Long-term propagule pressure overwhelms initial community determination of invader success.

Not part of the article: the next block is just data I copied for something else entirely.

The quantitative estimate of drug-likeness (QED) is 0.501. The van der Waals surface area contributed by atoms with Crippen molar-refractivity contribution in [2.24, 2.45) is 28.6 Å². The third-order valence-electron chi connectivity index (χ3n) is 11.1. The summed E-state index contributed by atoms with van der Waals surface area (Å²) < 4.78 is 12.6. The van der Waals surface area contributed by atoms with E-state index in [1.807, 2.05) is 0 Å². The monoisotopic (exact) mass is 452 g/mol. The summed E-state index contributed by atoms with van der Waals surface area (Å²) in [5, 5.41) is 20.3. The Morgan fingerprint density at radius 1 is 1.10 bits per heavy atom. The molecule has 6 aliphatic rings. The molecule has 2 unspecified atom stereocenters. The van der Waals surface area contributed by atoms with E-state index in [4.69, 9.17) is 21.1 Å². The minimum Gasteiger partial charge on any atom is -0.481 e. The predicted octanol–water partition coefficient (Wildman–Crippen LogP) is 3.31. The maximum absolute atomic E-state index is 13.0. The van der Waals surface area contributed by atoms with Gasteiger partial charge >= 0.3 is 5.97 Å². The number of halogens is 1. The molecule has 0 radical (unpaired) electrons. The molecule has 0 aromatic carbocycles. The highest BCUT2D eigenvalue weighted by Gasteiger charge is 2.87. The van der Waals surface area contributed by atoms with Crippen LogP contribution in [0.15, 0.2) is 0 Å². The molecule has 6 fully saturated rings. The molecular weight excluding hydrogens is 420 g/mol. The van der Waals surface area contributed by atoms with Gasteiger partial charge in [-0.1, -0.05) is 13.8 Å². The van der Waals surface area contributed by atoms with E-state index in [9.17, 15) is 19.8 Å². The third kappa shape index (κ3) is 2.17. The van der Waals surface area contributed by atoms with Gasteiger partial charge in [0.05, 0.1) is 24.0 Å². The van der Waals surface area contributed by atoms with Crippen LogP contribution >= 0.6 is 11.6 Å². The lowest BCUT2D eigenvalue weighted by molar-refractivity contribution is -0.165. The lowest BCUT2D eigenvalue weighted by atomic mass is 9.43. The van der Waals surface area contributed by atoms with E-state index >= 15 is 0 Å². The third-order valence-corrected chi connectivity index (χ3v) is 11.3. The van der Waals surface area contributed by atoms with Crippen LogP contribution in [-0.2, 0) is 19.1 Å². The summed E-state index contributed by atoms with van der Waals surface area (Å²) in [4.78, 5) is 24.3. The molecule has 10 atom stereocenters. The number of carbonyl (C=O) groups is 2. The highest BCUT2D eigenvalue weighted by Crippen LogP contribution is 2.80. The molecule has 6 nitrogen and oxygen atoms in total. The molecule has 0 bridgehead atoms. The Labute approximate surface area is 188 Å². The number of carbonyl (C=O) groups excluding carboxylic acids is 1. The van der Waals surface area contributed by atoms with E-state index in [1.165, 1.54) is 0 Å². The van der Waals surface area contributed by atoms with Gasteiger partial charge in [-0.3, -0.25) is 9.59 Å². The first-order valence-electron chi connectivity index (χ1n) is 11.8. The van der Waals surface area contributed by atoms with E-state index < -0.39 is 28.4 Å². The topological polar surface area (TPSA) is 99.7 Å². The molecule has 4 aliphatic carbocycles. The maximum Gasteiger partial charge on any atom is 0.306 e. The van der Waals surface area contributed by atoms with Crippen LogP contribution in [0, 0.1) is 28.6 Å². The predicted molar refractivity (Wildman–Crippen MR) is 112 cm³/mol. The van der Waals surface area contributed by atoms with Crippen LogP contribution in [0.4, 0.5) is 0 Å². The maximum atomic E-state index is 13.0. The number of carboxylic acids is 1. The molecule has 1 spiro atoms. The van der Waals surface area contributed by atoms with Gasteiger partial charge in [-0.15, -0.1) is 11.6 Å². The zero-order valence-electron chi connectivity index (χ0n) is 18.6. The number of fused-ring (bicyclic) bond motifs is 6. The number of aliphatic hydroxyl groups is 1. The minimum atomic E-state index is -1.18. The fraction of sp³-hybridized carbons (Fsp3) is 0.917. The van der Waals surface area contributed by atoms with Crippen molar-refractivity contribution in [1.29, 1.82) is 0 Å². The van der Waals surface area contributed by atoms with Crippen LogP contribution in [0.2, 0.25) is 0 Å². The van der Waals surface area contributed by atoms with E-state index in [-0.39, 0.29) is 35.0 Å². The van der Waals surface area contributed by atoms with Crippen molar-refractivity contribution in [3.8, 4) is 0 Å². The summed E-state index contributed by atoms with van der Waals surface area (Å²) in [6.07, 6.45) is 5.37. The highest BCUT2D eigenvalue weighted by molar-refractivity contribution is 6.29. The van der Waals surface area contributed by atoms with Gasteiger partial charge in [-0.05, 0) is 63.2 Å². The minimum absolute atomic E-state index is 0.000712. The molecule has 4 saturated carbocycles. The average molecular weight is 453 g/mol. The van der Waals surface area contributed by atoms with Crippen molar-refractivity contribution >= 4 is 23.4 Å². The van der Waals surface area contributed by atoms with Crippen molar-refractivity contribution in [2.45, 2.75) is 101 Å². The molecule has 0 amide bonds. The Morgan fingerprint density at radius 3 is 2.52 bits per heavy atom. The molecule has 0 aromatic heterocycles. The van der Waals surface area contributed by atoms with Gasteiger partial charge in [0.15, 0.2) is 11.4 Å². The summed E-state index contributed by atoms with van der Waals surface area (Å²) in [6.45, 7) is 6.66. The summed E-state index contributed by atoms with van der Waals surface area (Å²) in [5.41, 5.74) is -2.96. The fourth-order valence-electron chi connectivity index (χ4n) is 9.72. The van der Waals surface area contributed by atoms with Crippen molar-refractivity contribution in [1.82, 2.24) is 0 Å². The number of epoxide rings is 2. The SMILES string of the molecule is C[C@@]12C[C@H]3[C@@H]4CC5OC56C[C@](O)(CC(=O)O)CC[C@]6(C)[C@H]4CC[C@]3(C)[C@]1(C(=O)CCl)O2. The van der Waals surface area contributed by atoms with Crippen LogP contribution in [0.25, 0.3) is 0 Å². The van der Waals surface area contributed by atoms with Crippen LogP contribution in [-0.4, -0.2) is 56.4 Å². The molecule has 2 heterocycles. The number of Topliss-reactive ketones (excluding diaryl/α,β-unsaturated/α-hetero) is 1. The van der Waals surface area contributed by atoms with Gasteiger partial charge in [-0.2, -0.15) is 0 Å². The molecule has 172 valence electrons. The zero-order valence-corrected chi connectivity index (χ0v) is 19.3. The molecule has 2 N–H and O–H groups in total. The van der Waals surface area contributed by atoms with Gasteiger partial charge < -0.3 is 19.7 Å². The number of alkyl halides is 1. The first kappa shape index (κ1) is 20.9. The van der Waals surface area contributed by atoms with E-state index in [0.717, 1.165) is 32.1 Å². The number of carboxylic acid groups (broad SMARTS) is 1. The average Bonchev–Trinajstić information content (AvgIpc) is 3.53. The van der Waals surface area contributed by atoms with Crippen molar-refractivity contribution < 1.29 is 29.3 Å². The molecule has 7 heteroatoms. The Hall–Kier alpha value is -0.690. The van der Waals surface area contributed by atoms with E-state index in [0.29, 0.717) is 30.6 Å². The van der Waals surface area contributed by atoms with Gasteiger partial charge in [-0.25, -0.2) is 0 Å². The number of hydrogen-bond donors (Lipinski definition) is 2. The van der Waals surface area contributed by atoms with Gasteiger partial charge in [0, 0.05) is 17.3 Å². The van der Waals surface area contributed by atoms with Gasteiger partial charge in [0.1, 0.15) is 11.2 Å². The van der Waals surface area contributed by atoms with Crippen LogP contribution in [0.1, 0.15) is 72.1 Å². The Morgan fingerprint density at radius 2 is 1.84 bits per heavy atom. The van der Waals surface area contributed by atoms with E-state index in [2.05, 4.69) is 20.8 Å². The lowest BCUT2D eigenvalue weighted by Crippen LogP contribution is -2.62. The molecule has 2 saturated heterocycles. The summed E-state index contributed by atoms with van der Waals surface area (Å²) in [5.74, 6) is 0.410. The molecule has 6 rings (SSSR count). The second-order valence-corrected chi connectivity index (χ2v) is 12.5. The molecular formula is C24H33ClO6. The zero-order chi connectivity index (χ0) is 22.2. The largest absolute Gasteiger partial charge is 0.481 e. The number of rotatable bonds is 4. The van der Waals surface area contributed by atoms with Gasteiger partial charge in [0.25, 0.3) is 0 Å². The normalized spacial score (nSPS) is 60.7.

The role of plant diversity in reducing invasions has generated decades of debate. Diverse communities might be more resistant to invasion because the communities contain resident species that are functionally similar to the invader (limiting similarity), or multiple species use the range of available resources more effectively (complementarity) than single species. However, the correlation of native and exotic diversity often reverses, becoming positive, with increasing spatial and temporal scale, in a phenomenon called the invasion paradox. We addressed two groups of hypotheses related to this paradox, broadly that (1) functional diversity and identity resist invasion initially, via complementarity or limiting similarity; and (2) disturbance and propagule pressure weaken the effects of functional diversity and identity on invader success through time. Using long-term data from experimental serpentine grassland assemblages in California, we examined how the abundance of a high impact invader, yellow starthistle (Centaurea solstitialis), related to functional diversity, functional dissimilarity, pocket gopher disturbance, and propagule pressure. We also conducted a single-season experiment in which we seeded disturbed and undisturbed areas and quantified invader success the following year. Neither diversity, nor dissimilarity, nor disturbance significantly impacted the success of C. solstitialis during the years of this study. Instead, propagule pressure was the single most important predictor of C. solstitialis abundance. We consolidated these findings into a novel conceptual model of invader success to illustrate how propagule input may outweigh community resistance through time, and what implications these dynamics have for the invasion paradox.